Retail pharmacies may have been late to the COVID-19 vaccination party, but immunization ad campaigns are finally moving into full swing. As momentum grows -- and more doses become available -- chains are taking different approaches to the way they share those jabs, hoping to build a little brand loyalty even as they boost herd immunity.
Target, for example, just announced it is donating $5 million to vaccine efforts, making sure more of the shots go to those in underserved communities. The Minneapolis-based retailer says the new donation is meant to address ongoing healthcare inequities. Much of the gift -- $2.5 million -- targets communities of color, including $1 million in partnership with Lyft to provide rides.
And it includes a $1 million gift for advertising via the Ad Council and COVID Collaborative's PSA efforts.
Walgreens is stepping up its efforts as well. It recently announced the launch of "This is Our Shot," an ad campaign voiced by musician John Legend. It, too, is focusing on more equitable distribution, and partnering with Uber to provide rides to people in underserved areas and encourage vaccination rates.
The Deerfield, Illinois-based retailer, which estimates its pharmacists can give as many as 10 vaccines an hour, is presenting "Roll Up Your Sleeves," an hour-long show scheduled to air on NBC on April 18. Created by ATTN:, it features former First Lady Michelle Obama, as well as playwright and actor Lin-Manuel Miranda. Actor Matthew McConaughey is set to interview Dr. Anthony Fauci, director of the National Institute of Allergy and Infectious Diseases and adviser to the President, discussing ways viewers can separate fact from fiction.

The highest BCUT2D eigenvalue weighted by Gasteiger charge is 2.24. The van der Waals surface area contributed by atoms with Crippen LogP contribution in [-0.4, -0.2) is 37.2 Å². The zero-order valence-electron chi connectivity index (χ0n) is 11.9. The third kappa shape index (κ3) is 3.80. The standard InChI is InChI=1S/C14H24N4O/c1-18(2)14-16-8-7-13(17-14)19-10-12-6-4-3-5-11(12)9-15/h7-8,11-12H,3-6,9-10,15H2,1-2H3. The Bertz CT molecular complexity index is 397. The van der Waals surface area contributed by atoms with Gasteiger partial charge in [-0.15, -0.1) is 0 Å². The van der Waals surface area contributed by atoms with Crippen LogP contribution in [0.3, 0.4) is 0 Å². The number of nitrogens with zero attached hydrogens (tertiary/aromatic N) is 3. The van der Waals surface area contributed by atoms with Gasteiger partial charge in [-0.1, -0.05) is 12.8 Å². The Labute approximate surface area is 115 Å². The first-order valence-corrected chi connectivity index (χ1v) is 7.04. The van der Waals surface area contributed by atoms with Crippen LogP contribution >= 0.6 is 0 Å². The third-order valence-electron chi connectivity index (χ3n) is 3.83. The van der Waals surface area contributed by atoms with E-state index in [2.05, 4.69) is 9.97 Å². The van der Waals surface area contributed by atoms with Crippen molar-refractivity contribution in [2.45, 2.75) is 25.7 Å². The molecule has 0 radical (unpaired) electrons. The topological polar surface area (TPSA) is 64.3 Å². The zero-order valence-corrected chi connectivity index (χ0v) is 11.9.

Retail efforts have been underway for some time, with Walmart now giving vaccines in 3,800 stores in 48 states. It's participating in shot clinics outside its stores, too, to reach medically underserved areas. One example: A low-income senior center in Jackson, Mississippi, where it vaccinated some 2,000.
And CVS has already administered 10 million shots.
Retailers got a big boost in late March, when the Federal Retail Pharmacy Program doubled the number of participants, from 17,000 to 40,000 pharmacies.
The National Association of Chain Drug Stores has just released a PSA encouraging people to seek out vaccinations. The trade association, which notes 90% of Americans live within five miles of a pharmacy, says "pharmacies conservatively can meet the demand for 100 million vaccinations in 30 days," as long as supplies are available.
Retailers have been especially instrumental in vaccinating teachers and school workers, designated as a priority group. CBS News, citing national union surveys, says 81% of teachers have either been vaccinated or have an appointment to do so.
Meanwhile, new research shows that more people are getting psyched to get the shot, and fewer people are hesitant. The national poll, from the Kaiser Family Foundation, finds that in March, 55% of Black adults have either been vaccinated or plan to be soon. That’s up 14 percentage points from February. For Hispanic adults, it’s risen to 61%, and 64% for whites.
Fewer people -- 17% -- say their plan is to “wait and see,” down from 22% in the February poll, and 31% in January. About a quarter of this group are younger people (18 to 29) and Black adults.